the principles their Seconds and the appointed Spectators Captn Brady and Dyer, retired to the field, when after the Necessary preparations were made, and the distance of tenn paces prescribed—the Combatants took their Posts and fired—some thing though not material was said by Captn Brady for an accommodation, it not being attended to, they Called for their pistols for an other round, when the Colonel missed fire—Major Willis then proposed that an accomodation take place, and was answered 7 by Colo. Armand, if he Captn Snickers, will take in his publication he may go about his Bussiness, and I to my troop—Captn Snickers replied, if you will first acknowledge you treated me ill, I will withdraw the piece, the Colonel said—that can never be, come take your Pistols Sir—on which a third round ensued, the Colonels pistol again missing fire, when Major Willis renewed his good intentions for accommodating the Matter—which commenced and Continued through as in the last, when Captn Snickers proposed to Colo. Armand a settlement, by withdrawing that part of the publication that opperated against him, which he in plain terms rejected and desired him to take his pistol again, that as yet he had made but one fire, some altercation ensuing, when major Willis took possession of Captn Snickers Pistols, and declared they Should not further be used on this occassion—it was his opinion they had fought enough, to Continue it further he thought could be of no addition to the honor of Either, and at the risque of his reputation was determined to keep them, and Called on Genl Morgan, who at this time with the rest of the absentees were present, for his assistance as a superior officer, to prevent any further fighting—at this juncture the General and Major Schaffner were in Conversation when the later said if Colo. Armand was done with Captn Snickers, he would take the Colonels place, the General replied, he Snickers Should fight no more if he was done with the Colonel, the major Said he has injuried me, his fighting the Colonel is not giving me Satisfaction for if one Gentleman insults ten, he has ten Gentlemen to give satisfaction to, or his friends must do it and I believe you to be his friend, the General with a Shew of warmth asked him if he knew whom he was talking to, he said he did, I know you are an Officer and I am an other, to this was replied he would arrest both him and Colo. Armand if they persisted in Continuing the matter the Colonel answeared he Should obey no arrest from him on the Occassion, the General said, I am a General officer and will let you know you Shall obey any arrest from me the Colonel replied, I know you are a Genl officer, but you have on this occassion made void your authority by knowing and attending the bussiness of this day and more especially by admitting it to take place, which done, we may continue or decline on such principles as we may think proper 8 without paying any respect to your authority—the gentlemen present interposing the Dispute dropt—when Motion was made that although the principles had fought, the parties concerned in the Difference still remained in the same disagreable situation they were in, and recommended that four or five of the Gentlemen present should be appointed to settle the Dispute, which after some time was agreed to, and all adjourned to Captn Brady’s an adjassant house, where the Matter was settled in the Manner and form of which you have a true Copy.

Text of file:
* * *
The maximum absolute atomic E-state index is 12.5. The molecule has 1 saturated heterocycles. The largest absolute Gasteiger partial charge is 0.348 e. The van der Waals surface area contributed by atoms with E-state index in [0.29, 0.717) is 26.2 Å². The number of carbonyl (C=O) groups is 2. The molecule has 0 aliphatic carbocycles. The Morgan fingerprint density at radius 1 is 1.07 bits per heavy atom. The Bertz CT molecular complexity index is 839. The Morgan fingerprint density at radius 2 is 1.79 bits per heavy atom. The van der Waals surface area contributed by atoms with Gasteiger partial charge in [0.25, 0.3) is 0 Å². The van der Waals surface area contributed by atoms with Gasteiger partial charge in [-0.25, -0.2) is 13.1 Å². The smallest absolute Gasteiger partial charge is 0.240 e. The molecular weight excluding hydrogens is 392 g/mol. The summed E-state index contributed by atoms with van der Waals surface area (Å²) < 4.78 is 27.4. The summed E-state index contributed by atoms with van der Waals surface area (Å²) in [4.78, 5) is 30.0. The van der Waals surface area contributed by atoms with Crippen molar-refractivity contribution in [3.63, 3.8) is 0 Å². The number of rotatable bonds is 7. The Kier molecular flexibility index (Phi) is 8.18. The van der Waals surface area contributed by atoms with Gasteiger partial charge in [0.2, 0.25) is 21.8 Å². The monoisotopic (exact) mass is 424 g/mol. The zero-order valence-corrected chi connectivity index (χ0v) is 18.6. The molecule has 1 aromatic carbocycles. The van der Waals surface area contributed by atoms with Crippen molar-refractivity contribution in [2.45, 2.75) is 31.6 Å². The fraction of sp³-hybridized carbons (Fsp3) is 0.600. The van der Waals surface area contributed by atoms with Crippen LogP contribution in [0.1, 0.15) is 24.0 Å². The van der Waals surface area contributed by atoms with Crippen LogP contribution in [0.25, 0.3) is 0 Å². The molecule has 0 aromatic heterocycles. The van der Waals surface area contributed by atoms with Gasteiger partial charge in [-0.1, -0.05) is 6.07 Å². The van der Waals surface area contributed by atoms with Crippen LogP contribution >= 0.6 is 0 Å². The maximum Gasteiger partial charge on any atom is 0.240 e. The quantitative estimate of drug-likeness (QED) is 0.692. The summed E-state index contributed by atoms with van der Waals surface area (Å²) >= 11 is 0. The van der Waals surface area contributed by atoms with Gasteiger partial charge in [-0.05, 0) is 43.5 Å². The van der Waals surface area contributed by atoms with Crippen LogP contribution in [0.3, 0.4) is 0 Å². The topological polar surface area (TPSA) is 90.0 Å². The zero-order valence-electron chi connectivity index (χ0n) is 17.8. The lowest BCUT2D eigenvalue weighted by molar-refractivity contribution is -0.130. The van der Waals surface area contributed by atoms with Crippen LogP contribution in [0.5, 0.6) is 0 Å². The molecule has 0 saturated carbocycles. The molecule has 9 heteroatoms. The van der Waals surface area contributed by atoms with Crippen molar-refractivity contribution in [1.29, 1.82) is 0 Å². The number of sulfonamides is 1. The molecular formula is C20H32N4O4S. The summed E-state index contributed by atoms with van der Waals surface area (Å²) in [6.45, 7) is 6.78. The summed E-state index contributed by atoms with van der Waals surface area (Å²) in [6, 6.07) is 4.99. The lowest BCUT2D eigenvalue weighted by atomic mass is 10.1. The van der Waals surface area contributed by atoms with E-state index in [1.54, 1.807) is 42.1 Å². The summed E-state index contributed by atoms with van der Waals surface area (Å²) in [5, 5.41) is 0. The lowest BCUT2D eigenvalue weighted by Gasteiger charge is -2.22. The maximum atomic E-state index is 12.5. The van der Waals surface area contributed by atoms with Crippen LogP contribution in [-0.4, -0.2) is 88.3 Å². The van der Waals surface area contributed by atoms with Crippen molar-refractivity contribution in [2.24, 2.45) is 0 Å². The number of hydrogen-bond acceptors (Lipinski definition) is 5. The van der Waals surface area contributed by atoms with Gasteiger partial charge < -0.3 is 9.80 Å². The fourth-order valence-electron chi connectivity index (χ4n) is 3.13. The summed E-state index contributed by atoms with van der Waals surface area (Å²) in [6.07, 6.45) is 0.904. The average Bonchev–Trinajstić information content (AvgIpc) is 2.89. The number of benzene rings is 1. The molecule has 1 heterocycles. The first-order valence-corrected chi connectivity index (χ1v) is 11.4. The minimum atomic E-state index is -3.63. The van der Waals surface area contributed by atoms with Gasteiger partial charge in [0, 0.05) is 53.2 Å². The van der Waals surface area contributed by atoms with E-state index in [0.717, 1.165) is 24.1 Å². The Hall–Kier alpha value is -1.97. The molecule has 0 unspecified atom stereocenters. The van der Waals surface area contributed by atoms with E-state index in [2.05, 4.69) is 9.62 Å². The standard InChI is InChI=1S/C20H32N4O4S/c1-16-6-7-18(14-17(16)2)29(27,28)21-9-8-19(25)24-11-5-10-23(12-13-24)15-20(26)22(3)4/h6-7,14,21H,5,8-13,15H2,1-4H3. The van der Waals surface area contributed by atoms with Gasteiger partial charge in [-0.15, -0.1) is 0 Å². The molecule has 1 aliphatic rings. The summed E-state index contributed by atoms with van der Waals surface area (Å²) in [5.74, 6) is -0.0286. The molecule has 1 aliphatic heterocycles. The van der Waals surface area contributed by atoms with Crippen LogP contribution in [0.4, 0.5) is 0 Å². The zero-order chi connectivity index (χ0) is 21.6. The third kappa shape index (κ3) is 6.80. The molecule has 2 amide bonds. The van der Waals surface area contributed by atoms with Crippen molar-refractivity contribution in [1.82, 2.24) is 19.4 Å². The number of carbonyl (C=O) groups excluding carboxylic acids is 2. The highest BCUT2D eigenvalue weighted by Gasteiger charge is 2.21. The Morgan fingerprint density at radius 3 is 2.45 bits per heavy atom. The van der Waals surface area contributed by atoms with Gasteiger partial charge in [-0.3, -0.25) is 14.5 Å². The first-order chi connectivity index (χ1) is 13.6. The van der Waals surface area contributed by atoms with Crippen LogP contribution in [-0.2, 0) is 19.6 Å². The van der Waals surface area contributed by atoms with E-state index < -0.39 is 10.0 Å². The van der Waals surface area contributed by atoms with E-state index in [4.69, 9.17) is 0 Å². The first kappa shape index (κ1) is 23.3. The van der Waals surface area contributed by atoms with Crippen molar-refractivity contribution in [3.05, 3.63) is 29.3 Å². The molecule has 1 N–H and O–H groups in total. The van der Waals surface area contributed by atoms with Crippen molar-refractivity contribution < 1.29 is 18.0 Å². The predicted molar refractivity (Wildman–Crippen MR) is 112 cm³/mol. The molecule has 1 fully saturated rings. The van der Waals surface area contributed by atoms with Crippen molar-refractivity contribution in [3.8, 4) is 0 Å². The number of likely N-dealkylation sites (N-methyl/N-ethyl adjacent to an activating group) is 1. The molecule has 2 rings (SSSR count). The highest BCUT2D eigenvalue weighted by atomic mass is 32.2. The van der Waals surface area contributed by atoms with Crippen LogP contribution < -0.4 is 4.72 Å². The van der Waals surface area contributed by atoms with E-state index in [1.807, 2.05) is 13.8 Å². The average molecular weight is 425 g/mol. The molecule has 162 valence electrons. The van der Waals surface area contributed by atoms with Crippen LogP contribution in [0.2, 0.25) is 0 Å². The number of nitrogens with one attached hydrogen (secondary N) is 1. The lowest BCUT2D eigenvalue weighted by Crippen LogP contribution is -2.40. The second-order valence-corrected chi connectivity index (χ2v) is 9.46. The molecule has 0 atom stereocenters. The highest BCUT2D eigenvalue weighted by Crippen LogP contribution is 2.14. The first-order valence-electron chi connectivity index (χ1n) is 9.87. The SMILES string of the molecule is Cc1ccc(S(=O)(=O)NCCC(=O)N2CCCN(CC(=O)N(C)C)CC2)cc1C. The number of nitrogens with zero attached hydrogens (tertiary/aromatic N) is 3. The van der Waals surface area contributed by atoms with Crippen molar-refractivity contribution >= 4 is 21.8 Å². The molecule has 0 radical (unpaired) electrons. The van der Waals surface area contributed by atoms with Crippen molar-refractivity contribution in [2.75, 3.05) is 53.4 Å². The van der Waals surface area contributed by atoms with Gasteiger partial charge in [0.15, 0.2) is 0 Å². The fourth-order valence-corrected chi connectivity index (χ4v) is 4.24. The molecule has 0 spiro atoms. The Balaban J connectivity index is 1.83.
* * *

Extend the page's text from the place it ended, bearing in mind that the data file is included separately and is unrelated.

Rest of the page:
Jona. Morriss Captn 1st Maryland Regt

Edwd Dyer Captn 3d Maryland Regt9